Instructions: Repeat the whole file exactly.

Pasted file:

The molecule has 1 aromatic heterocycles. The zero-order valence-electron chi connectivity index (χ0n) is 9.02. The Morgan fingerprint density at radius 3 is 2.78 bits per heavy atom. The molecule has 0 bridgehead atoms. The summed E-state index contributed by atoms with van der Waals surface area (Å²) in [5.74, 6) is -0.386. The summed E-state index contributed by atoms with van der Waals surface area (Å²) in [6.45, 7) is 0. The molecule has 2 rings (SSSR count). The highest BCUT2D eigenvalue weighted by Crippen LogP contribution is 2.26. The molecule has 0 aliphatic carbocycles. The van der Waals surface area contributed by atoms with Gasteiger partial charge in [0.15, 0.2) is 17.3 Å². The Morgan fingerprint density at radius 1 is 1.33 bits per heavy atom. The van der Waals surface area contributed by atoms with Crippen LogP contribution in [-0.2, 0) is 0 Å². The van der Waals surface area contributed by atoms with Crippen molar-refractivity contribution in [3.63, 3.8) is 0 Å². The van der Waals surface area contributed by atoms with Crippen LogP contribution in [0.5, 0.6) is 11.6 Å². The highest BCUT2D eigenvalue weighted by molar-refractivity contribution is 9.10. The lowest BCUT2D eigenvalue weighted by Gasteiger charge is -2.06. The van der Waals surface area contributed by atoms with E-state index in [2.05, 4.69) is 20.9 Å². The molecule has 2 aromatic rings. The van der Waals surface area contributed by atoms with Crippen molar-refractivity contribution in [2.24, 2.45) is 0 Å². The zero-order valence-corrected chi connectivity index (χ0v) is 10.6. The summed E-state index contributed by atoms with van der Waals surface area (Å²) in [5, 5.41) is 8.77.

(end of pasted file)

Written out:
The molecule has 1 aromatic heterocycles. The zero-order valence-electron chi connectivity index (χ0n) is 9.02. The Morgan fingerprint density at radius 3 is 2.78 bits per heavy atom. The molecule has 0 bridgehead atoms. The summed E-state index contributed by atoms with van der Waals surface area (Å²) in [5.74, 6) is -0.386. The summed E-state index contributed by atoms with van der Waals surface area (Å²) in [6.45, 7) is 0. The molecule has 2 rings (SSSR count). The highest BCUT2D eigenvalue weighted by Crippen LogP contribution is 2.26. The molecule has 0 aliphatic carbocycles. The van der Waals surface area contributed by atoms with Gasteiger partial charge in [0.15, 0.2) is 17.3 Å². The Morgan fingerprint density at radius 1 is 1.33 bits per heavy atom. The van der Waals surface area contributed by atoms with Crippen LogP contribution in [-0.2, 0) is 0 Å². The van der Waals surface area contributed by atoms with Crippen molar-refractivity contribution in [3.63, 3.8) is 0 Å². The van der Waals surface area contributed by atoms with Crippen LogP contribution in [0.5, 0.6) is 11.6 Å². The highest BCUT2D eigenvalue weighted by molar-refractivity contribution is 9.10. The lowest BCUT2D eigenvalue weighted by Gasteiger charge is -2.06. The van der Waals surface area contributed by atoms with E-state index in [2.05, 4.69) is 20.9 Å². The molecule has 2 aromatic rings. The van der Waals surface area contributed by atoms with Crippen molar-refractivity contribution in [2.24, 2.45) is 0 Å². The zero-order valence-corrected chi connectivity index (χ0v) is 10.6. The summed E-state index contributed by atoms with van der Waals surface area (Å²) in [5, 5.41) is 8.77.